Update - 11 January 2017 - Save Porth Footpath - Again!
Steve Double, Member of Parliament for St Austell and Newquay has today written to the Head of Planning at Cornwall Council, urging him to turn down the latest attempt to build houses on cliffs above Whipsiderry Beach.
In his letter to Phil Mason, the Head of Planning at Cornwall Council, Steve writes:
“…there remain major issues with how the Marine Management Organisation (MMO) have conducted their role in these applications. I have raised these with the Minister of State at the Department for Environment, Food and Rural Affairs, who confirmed that errors by the MMO had taken place here, and am continuing to work with DEFRA to change the way the MMO work in cases like this in the future.
Apart from my concerns with the MMO, and thus the weight Cornwall Council should give their flawed decision-making on this site, I would also like to object on the following reasons.
The current application is an overdevelopment of the existing site
The current application is out of character and unsympathetic to the area
The current application, if built, would have a detrimental visual impact on the coastline as well as the Cliffside and beach.
As per my previous correspondence, many of the residents who have contacted me tell me that the path, which the applicant has branded ‘temporary’, which runs along the cliff-edge, has been used by the public for many years, some even report using it for more than 50 years, whereas others, including the Cornwall Councillor for the area, John Fitter, tells me that the path and land in question was given for public enjoyment in the 1970s and was even maintained by Cornwall Council until a year or so ago, with substantial repairs to fencing carried out in the area in question.
In fact, as the South West Coast Path previously said, the path would appear likely to have accrued public right of access as it has been in use for many years, without challenge from the previous owners.
I understand that the Ramblers Association have also applied to have the current footpath recognised as a public right of way on the definitive map. Should this application be considered and determined before a decision is reached on the planning application?
I also understand that the applicant has with this most recent application, submitted inaccurate paperwork, including an earlier version of the MMO license that does not include additional conditions, and an ecology report that had been previously rejected by the MMO.
There has also again been a significant public outcry on this application, with over 250 objections received by Cornwall Council and registered as of my writing of this letter.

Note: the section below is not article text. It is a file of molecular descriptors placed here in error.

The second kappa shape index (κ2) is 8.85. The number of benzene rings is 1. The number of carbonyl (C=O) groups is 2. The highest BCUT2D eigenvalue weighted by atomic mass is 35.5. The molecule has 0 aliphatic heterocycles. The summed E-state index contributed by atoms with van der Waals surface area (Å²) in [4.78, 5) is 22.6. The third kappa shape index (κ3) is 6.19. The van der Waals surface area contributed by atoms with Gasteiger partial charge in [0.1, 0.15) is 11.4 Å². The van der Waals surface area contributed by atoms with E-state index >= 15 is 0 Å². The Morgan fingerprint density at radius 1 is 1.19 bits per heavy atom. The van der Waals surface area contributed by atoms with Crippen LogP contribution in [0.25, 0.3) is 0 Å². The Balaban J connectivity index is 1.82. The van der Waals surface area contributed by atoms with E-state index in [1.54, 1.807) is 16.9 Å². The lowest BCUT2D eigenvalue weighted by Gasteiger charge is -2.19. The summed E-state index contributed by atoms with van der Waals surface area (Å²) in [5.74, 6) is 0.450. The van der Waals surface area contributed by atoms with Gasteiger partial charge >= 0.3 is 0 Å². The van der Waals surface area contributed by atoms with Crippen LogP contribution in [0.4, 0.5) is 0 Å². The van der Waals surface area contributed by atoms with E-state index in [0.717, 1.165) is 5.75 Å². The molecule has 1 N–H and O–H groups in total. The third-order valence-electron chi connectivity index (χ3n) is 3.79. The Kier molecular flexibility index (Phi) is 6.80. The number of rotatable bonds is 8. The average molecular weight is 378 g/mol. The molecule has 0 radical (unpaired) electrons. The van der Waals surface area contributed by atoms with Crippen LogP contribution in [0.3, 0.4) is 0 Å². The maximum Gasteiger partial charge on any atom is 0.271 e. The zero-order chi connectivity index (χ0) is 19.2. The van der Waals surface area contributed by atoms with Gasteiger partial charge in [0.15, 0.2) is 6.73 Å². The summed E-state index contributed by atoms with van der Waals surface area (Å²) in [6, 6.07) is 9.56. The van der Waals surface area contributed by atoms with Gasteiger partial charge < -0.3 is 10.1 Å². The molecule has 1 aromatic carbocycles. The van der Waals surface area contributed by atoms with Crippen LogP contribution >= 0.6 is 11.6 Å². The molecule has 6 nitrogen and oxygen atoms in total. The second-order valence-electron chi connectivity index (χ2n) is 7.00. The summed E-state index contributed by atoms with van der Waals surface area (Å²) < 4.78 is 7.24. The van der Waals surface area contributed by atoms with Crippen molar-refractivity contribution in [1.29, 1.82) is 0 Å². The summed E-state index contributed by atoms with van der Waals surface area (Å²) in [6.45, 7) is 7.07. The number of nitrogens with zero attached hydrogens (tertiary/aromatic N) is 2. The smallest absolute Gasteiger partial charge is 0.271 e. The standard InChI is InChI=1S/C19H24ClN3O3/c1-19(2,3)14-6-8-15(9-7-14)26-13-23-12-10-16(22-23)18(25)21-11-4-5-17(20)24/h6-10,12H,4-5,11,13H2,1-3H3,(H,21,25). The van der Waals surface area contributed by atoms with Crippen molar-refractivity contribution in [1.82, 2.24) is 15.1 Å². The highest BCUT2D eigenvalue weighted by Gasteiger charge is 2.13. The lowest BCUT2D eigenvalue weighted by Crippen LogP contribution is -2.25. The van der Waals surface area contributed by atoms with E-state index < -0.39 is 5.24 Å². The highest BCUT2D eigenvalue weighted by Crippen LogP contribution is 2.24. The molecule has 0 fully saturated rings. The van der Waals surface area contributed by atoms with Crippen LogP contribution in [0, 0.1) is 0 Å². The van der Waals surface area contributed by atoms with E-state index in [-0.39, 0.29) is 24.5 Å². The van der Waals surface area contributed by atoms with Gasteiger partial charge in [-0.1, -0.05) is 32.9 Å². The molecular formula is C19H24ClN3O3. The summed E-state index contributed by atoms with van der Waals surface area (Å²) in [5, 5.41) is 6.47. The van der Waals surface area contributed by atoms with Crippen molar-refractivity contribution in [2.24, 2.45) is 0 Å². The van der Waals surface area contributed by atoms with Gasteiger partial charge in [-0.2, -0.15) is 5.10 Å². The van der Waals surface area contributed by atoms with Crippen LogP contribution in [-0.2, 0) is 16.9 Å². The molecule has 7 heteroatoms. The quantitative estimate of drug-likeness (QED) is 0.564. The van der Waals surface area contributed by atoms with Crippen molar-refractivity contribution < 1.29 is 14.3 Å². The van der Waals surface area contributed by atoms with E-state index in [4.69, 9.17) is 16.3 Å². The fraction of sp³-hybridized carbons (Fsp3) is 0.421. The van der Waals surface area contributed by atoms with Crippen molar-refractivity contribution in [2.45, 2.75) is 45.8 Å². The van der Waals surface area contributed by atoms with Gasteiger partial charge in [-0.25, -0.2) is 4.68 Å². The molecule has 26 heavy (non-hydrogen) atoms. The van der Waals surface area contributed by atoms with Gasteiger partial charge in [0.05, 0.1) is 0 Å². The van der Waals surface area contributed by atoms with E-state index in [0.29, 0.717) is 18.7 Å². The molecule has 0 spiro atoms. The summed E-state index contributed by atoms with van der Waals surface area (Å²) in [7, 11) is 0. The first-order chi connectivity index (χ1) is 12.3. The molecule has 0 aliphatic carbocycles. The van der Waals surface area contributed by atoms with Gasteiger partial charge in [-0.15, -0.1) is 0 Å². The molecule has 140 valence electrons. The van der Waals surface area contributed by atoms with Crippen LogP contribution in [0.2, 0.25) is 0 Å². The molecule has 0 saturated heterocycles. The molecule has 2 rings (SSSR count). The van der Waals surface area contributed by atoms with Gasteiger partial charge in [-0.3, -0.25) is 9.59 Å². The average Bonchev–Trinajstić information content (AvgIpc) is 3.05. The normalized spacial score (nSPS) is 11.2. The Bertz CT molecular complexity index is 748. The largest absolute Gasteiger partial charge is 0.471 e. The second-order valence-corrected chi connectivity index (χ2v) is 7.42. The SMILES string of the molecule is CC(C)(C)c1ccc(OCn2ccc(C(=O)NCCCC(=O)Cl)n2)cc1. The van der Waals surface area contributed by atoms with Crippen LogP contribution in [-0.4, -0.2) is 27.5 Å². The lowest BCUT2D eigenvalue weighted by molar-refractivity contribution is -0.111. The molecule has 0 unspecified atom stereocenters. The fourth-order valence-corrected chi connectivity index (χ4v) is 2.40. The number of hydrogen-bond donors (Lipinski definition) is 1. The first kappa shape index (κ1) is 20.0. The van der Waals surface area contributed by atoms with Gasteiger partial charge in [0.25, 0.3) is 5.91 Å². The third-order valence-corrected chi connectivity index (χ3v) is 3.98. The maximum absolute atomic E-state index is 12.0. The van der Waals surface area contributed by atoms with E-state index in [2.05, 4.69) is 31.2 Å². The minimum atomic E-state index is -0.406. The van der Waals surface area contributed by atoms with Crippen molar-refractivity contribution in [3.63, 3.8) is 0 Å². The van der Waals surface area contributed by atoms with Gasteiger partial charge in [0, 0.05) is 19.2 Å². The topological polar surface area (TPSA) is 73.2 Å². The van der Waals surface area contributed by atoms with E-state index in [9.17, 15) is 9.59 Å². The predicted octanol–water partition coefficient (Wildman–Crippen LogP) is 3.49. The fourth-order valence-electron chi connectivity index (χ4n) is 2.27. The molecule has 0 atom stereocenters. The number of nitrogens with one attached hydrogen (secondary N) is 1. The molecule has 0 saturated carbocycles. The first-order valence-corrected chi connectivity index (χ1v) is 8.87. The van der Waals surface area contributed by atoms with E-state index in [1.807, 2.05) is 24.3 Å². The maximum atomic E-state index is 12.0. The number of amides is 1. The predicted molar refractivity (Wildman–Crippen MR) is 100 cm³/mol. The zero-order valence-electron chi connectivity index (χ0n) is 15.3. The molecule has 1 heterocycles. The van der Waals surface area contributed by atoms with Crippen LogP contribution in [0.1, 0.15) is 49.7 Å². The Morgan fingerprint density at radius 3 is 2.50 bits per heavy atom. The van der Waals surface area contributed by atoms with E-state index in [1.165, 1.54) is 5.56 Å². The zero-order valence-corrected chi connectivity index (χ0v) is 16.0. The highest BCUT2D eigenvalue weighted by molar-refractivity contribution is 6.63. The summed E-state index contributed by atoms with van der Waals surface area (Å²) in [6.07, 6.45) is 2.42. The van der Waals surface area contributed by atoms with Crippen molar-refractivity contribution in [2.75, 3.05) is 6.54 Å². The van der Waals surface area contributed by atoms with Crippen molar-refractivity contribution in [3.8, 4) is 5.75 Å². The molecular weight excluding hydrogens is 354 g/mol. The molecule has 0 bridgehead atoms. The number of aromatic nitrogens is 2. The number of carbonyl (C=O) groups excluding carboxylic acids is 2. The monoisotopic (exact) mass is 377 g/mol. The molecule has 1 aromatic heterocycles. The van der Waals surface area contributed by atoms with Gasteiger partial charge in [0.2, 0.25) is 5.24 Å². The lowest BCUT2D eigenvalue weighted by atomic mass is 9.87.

Bearing all of these issues in mind, I hope that Cornwall Council will make a sensible and informed decision, listen to the overwhelming public opinion on this matter, and reject this application.”
Commenting, Steve said:
“As with previous applications on this site, I am yet to be convinced the developer, Cornwall Council or the MMO have considered the many valid concerns that both myself and many local people have about this site.”
“I hope that Cornwall Council will do the right thing here, listen to the valid and sensible evidence that has been put before them, and reject this application.”
Update - 5th November - Footpath saved!
Steve Double, Member of Parliament for St Austell and Newquay has welcomed the decision by Cornwall Council to reject plans for housing at the site of the former Paradise Cove Hotel, Newquay.
The plans, which would have seen public access denied to a stretch of coastal footpath, had received strong opposition from local residents, and on the strength of this feeling, Steve had written to the Council, highlighting these objections and urging the Council to save the footpath.
Commenting Steve said;
‘I am pleased to see Cornwall Council has listened to my concerns as well as those of so many of the local community who contacted them and me regarding the planning application at the former Paradise Hotel site and has come to a sensible decision.’
'Our precious coastal footpaths are irreplaceable and community assets that should be nurtured and kept for ours and future generations to enjoy.'
'I would also like to congratulate the ‘Save Our Cliff Path’ group for showing that well-organised grass roots campaigning can make Cornwall Council listen and act on behalf of the community it is there to serve'.
Update - 19th October
I have now received the below response from Phil Mason, Head of Planning at Cornwall Council. I am pleased to see that Cornwall Council appears to be listening to the strength of local feeling on this application on a number of very valid points and that they will in turn make a sensible decision on this application: